Rather than devote potentially large amounts of limited educational resources to untested programs to arm teachers or to place armed guards in all schools, three cost-effective options are available.
First, working in conjunction with social services and community mental-health agencies, leaders should strengthen existing counseling and family programs to assist those most in psychological need. These programs can help identify and serve students (and former students) who suffer from mental illnesses, perhaps offering residential treatment or civil commitment until they are ready to return safely to society.
Second, as at Sandy Hook, educational leaders must adopt and regularly practice comprehensive school safety plans. Like fire-safety exercises, drills can be repeated so educators and students know exactly how to behave before, during, and after crises. It seems likely that the death toll at Sandy Hook would have been even greater without such planning and practice by the staff and students.
Third, as part of safety plans, visitors should be required to check in at centralized locations. This apparently was the case at Sandy Hook, and the building was also secured, although unable to withstand a troubled young man who shot his way in. This suggests that windows and other entrances should be retrofitted, covered by heavy-duty plastic, glass or screens, to further limit access to buildings. While it is unfortunate that educators must think in this way, the proverbial ounce of prevention is worth more than the pound of cure.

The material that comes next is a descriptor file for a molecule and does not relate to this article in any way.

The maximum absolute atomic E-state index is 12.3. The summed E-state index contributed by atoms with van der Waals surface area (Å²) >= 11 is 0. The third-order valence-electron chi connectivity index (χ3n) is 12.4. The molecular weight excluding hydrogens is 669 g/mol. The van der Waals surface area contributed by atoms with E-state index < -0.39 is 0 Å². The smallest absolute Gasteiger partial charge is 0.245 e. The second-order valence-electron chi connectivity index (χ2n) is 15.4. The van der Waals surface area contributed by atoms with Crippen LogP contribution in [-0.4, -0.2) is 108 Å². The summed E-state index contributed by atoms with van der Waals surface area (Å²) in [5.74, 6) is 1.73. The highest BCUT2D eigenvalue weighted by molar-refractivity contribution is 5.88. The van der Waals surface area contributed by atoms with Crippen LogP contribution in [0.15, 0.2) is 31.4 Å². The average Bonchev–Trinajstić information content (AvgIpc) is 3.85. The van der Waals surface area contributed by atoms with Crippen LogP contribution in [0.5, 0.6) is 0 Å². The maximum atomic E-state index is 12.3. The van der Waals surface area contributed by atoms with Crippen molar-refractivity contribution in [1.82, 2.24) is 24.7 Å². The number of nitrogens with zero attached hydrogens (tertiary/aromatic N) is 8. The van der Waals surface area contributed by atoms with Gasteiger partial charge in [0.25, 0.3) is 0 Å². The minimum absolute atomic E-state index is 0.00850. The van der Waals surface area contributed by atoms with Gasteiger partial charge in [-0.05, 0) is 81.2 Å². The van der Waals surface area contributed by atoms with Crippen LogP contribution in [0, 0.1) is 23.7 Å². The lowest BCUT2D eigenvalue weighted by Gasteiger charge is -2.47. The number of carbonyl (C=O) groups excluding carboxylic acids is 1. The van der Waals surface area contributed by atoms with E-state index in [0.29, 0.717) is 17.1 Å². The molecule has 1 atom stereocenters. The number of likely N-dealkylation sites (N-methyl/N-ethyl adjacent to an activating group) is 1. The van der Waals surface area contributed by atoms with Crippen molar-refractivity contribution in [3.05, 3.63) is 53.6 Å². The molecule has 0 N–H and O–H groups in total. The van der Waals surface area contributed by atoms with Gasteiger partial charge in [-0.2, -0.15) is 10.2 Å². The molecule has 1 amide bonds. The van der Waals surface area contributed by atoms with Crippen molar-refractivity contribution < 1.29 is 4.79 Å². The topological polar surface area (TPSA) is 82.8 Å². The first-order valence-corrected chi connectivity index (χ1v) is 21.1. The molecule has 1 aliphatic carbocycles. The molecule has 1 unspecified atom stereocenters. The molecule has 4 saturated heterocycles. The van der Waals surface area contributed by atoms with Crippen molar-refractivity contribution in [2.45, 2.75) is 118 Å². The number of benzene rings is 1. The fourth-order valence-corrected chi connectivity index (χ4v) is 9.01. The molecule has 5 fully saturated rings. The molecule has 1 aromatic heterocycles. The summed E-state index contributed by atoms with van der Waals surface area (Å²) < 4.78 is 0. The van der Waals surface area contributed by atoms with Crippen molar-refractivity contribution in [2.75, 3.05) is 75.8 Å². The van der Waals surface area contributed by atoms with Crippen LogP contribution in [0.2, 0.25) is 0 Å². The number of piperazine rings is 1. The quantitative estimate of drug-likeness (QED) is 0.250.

The sad reality is that at Sandy Hook Elementary, or other school locations, educators are no match against armed, disturbed individuals who are intent on perpetrating large-scale harm. Thus, in the absence of evidence that arming teachers or employing armed guards (who might not be in the right place at the right time) could have altered the outcome at Sandy Hook or elsewhere, educational leaders and lawmakers should consider more proactive means to ensure school safety.